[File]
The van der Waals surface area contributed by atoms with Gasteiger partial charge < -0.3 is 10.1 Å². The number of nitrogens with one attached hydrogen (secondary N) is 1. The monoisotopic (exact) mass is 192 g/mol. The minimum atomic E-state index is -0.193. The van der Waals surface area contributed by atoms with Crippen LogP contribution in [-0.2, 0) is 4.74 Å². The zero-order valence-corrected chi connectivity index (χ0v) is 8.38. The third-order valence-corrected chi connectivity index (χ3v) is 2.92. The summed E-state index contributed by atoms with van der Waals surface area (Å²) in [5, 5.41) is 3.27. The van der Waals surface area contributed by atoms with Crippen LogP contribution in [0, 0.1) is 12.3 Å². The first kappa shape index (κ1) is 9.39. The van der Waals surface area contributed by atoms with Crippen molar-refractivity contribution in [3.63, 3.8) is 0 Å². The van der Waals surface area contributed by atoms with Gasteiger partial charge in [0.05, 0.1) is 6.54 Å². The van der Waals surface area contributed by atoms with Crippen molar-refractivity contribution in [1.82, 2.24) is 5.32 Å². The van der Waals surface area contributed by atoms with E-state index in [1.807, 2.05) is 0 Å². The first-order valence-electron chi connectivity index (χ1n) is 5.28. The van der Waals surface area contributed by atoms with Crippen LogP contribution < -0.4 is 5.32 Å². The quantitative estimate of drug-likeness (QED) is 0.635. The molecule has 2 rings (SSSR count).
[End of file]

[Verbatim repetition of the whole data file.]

The van der Waals surface area contributed by atoms with Gasteiger partial charge < -0.3 is 10.1 Å². The number of nitrogens with one attached hydrogen (secondary N) is 1. The monoisotopic (exact) mass is 192 g/mol. The minimum atomic E-state index is -0.193. The van der Waals surface area contributed by atoms with Crippen LogP contribution in [-0.2, 0) is 4.74 Å². The zero-order valence-corrected chi connectivity index (χ0v) is 8.38. The third-order valence-corrected chi connectivity index (χ3v) is 2.92. The summed E-state index contributed by atoms with van der Waals surface area (Å²) in [5, 5.41) is 3.27. The van der Waals surface area contributed by atoms with Crippen LogP contribution in [0, 0.1) is 12.3 Å². The first kappa shape index (κ1) is 9.39. The van der Waals surface area contributed by atoms with Crippen molar-refractivity contribution in [3.63, 3.8) is 0 Å². The van der Waals surface area contributed by atoms with Gasteiger partial charge in [0.05, 0.1) is 6.54 Å². The van der Waals surface area contributed by atoms with Crippen molar-refractivity contribution in [1.82, 2.24) is 5.32 Å². The van der Waals surface area contributed by atoms with E-state index in [1.807, 2.05) is 0 Å². The first-order valence-electron chi connectivity index (χ1n) is 5.28. The van der Waals surface area contributed by atoms with Crippen LogP contribution < -0.4 is 5.32 Å². The quantitative estimate of drug-likeness (QED) is 0.635. The molecule has 2 rings (SSSR count).